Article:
Decoding Job Advert Jargon

Sometimes it can seem that job adverts are printed in a foreign language. Stuffed with jargon and buzzwords, it can be almost impossible to decode the advert and get to the bottom of what the job entails, and what sort of person the company is actually looking for. It takes practice to learn what it all means, so here’s a basic guide to some of the most common terms and phrases and what they really mean.

Self-Starter

You’ll often see adverts looking for someone who is a “self-starter” – a confusing term which could mean all sorts of things. What this phrase means is that the company needs someone who can dive straight into the new job and start working with little or no training. In order to demonstrate that you are indeed the “self-starter” that they’re looking for, you should show in your cover letter that you’ve done a very similar job in the past, or that your experience means you can be left to get on with it unsupervised and contribute from your first day.

Flexible

This is a tricky one as the exact meaning will depend on the business. In a retail environment, it could mean doing extra hours in busy periods, whereas in an office it could mean helping other departments or with other roles. It’s important to clarify exactly what the company means by flexibility at interview stage, especially if you have children to collect from nursery from a set time or other responsibilities which mean you can’t work certain days.

On Target Earnings

Most often seen in connection with sales roles, this phrase on a job advert indicates that your salary will be a basic rate, topped up by commission on sales. How achievable the on target earnings (OTE) are will depend on how realistic the targets are, and this is something you’re unlikely to be able to find out at interview. Do some research on the company and try to speak to someone already working there. Also remember that if you need a guaranteed sum coming in each month, this type of job might not be for you.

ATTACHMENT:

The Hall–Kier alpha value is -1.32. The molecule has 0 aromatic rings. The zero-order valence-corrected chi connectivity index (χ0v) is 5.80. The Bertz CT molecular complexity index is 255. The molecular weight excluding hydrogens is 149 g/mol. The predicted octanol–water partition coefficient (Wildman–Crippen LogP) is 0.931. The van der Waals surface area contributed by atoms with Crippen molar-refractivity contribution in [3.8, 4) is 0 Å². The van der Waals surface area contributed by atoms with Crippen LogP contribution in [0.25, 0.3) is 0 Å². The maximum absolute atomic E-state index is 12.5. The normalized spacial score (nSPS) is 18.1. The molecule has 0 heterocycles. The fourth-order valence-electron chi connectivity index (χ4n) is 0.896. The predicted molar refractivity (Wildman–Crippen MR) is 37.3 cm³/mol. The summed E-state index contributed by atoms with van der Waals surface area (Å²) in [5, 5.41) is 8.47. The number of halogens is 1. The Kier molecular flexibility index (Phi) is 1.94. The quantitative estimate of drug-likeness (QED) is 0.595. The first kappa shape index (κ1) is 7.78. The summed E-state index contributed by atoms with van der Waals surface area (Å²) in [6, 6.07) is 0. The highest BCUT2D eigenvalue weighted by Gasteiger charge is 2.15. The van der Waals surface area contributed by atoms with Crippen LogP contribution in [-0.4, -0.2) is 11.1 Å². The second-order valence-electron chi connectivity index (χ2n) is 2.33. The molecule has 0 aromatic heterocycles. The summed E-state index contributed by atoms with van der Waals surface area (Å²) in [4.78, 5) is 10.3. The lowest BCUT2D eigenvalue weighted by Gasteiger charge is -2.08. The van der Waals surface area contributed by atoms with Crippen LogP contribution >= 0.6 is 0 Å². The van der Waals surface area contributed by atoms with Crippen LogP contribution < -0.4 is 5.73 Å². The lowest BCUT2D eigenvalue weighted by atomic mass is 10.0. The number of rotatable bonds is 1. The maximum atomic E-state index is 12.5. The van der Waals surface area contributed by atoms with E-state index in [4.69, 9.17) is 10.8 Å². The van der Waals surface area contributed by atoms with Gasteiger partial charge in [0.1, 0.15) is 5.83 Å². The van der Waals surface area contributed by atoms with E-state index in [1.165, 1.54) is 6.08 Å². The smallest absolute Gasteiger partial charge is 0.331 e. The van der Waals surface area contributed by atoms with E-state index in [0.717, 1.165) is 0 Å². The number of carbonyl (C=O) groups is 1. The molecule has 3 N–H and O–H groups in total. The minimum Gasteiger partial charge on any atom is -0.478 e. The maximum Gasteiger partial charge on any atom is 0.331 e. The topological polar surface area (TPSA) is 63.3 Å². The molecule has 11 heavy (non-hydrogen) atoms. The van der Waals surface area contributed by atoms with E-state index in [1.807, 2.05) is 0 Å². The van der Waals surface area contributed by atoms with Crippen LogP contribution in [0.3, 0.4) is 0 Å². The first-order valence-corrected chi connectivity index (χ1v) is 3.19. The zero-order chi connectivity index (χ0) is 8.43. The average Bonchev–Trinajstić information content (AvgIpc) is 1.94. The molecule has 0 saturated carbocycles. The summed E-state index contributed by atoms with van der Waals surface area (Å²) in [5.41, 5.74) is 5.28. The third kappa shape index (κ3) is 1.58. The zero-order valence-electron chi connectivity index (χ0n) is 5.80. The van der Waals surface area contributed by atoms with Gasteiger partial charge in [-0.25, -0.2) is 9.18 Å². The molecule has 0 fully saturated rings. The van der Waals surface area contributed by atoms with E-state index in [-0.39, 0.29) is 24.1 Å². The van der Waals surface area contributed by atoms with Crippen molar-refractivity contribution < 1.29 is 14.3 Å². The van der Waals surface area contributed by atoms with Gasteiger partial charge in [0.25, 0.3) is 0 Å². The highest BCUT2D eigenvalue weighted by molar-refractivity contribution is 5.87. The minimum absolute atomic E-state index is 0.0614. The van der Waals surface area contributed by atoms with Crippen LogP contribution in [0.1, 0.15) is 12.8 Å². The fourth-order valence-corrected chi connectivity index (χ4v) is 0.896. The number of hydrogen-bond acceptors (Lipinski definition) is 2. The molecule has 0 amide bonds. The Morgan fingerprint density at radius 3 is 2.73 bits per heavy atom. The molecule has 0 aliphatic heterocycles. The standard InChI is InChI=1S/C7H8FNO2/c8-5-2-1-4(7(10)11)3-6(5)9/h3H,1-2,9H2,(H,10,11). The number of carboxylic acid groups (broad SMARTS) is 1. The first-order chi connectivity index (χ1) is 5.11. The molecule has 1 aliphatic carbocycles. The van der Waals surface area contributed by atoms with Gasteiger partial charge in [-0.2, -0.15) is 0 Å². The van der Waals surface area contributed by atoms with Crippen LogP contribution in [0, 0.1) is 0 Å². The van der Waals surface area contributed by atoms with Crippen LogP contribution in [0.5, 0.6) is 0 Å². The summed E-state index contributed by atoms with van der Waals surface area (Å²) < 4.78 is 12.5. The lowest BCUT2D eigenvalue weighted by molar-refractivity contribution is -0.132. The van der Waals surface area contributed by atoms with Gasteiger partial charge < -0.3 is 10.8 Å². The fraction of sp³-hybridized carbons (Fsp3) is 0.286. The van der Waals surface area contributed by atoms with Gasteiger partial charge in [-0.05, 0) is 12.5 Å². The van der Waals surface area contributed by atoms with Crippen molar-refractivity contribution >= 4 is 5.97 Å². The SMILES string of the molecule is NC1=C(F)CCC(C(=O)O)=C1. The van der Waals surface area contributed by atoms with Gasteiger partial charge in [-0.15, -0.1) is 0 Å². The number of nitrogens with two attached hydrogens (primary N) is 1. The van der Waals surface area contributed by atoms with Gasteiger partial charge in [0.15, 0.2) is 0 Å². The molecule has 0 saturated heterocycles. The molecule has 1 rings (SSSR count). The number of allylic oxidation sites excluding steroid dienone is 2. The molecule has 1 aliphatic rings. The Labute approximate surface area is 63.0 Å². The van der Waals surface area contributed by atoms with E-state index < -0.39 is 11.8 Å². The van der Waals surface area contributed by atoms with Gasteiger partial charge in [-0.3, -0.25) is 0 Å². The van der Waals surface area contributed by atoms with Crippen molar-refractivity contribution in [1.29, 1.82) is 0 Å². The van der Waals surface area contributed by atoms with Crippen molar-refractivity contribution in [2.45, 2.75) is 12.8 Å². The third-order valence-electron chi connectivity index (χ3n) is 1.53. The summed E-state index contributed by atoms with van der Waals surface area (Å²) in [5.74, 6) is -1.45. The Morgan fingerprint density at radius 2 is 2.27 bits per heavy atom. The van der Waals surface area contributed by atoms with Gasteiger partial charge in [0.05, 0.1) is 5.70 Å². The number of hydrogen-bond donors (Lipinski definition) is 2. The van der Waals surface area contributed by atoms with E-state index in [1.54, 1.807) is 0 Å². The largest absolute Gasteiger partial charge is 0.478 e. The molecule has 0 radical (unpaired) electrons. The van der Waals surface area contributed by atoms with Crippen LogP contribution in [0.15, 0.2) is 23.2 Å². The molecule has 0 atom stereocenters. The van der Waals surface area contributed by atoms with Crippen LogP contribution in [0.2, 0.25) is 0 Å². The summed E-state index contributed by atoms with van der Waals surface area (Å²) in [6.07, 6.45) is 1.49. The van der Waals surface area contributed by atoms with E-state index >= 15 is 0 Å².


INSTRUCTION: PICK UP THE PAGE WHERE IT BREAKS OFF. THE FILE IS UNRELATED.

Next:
Team Player

We all like to think we get on with other people, but what are employers really looking for? Team player mustn’t be confused with being a leader; a business full of leaders never gets anything done. Think more broadly than work experience for your proof of being a team player – sporting examples are good as long as they’re recent, as are examples of pulling together a charity event or working on a committee.

Dynamic

What is dynamism and how do you prove you’ve got it? Dynamism means creativity, get up and go, or “oomph”. It means the company want someone who can create ideas, think of ways to improve business operations and more important, see those ideas through into implementation. Try to show that you’ve come up with ideas in the past, show your creative side and try to come across as energetic and enthusiastic about the business and its products at the interview stage.